I’ve finally made my way through Paul’s undisputed letters in Greek and am now aiming to read all the epistles this summer (having already read 1-3 John, James, 2 Peter, and Jude — the latter two because of the recent discussion of sodomy). This has been an excellent exercise for shoring up my Greek skills, but the main intellectual result has been to soften or nuance some of my views on Paul. First of all, I realize that I went into this project believing that I would find some clear overarching “Pauline system,” but that ran aground in Galatians — there’s something about having to work through a text in agonizing detail that makes it very difficult to breeze over things, which I was predisposed to do whenever I came across the clear contradictions in Galatians.
The solution, it seems, is to recognize change and development in Paul’s thought, which seems a sensible enough position in retrospect but which was apparently unavailable to me initially because of an unreflected-upon “scriptural authority” that Paul the man, if not all the letters under the name of Paul, still had for me. Once it is permissible to assume that Paul’s position is evoluving, though, I wonder how much the question of authorship matters.
I agree with Elliott’s claim in Liberating Paul that, methodologically, it makes no sense to start with the disputed letters and that the tendency to do so has been guided by ideology — but that only becomes a big deal if you assume Paul has one unitary view throughout his career anyway (an assumption that Elliott shares with his conservative adversaries, even if he doesn’t accept all the texts they do).
I also agree that there are very good reasons to question the authorship of the disputed letters. I just worked my way through Colossians today, for example, and after spending a solid month or more immersed in the undisputed letters, the difference in style and vocabulary was pretty clear even to a relative amateur like me. I also find it difficult to come up with a plausible scenario in which 1 and 2 Thessalonians were both written by Paul — I tend to take Gerd Lüdemann’s more radical view that 2 Thessalonians was a deliberate forgery meant to discredit 1 Thessalonians (the “letter as if from us”) and its embarrassing apocalyptic views, though I suppose that it may be remotely possible that 1 Thessalonians is the fake — and the idea that Paul would put together a “greatest hits” collection like Ephesians just doesn’t strike me as his style.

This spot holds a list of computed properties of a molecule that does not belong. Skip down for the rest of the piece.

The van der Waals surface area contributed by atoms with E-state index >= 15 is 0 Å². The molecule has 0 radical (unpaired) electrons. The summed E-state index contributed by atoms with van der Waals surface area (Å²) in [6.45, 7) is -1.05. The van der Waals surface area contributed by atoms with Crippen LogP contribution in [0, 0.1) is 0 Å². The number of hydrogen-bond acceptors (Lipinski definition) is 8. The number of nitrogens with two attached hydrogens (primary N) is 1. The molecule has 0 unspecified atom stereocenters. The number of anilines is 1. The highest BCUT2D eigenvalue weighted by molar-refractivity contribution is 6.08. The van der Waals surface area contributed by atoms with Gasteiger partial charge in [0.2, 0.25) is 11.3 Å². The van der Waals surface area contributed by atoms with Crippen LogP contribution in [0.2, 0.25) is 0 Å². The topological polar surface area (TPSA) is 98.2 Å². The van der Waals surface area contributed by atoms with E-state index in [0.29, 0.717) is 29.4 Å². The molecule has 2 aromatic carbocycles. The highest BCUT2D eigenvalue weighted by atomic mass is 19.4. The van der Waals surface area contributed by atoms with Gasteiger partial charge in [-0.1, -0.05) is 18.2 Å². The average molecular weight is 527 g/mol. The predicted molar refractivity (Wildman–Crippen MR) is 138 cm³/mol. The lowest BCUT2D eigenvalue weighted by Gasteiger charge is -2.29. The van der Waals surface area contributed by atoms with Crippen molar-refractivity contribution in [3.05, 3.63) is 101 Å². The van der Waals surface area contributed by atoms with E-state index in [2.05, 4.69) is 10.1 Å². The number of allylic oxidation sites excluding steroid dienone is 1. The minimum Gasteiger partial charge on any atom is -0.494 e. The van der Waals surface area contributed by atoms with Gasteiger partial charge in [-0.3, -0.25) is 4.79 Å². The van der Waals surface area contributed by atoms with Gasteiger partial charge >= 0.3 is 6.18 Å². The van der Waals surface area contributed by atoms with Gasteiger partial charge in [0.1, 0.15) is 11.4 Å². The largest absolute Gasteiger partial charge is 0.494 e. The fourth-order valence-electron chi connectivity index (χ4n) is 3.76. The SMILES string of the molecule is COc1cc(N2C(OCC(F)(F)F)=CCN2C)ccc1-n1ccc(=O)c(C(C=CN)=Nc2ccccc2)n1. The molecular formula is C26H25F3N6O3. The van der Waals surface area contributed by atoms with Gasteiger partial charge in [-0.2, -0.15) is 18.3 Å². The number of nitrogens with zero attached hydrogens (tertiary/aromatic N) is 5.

A thought experiment may be in order here, though. Let’s assume that Romans is the latest of the undisputed letters. Starting from a radical apocalyptic position (1 Thessalonians) that leads him to view the law as completely suspended (Galatians), he arrives at the position that the parousia is being delayed until the full number of the Gentiles is brought in (Romans). So what do you do then? We know from 1 and 2 Corinthians that his communities could become very disorderly and that he doesn’t like that — so why not start in on a project of creating durable structures of authority for the churches? More broadly, wouldn’t a receding of the apocalyptic horizon more or less naturally lead to a more “conservative” stance? (A daring hypothesis: Paul himself was the “forger” of 2 Thessalonians, trying to distance himself from his earlier apocalyptic views!) The differences in writing style would still be difficult to account for, but perhaps not insurmountable.
If this were the case, Paul the man would not wind up being very “cool” in my opinion, but the writings that I find most valuable (now defined as a kind of “middle period” of his work) would remain just as valuable — and the “cautionary tale” of the direction Paul wound up taking, which is in any event the direction (at least some of) the Pauline communities wound up taking, would help provide a lens for investigating their internal inconsistencies and weaknesses.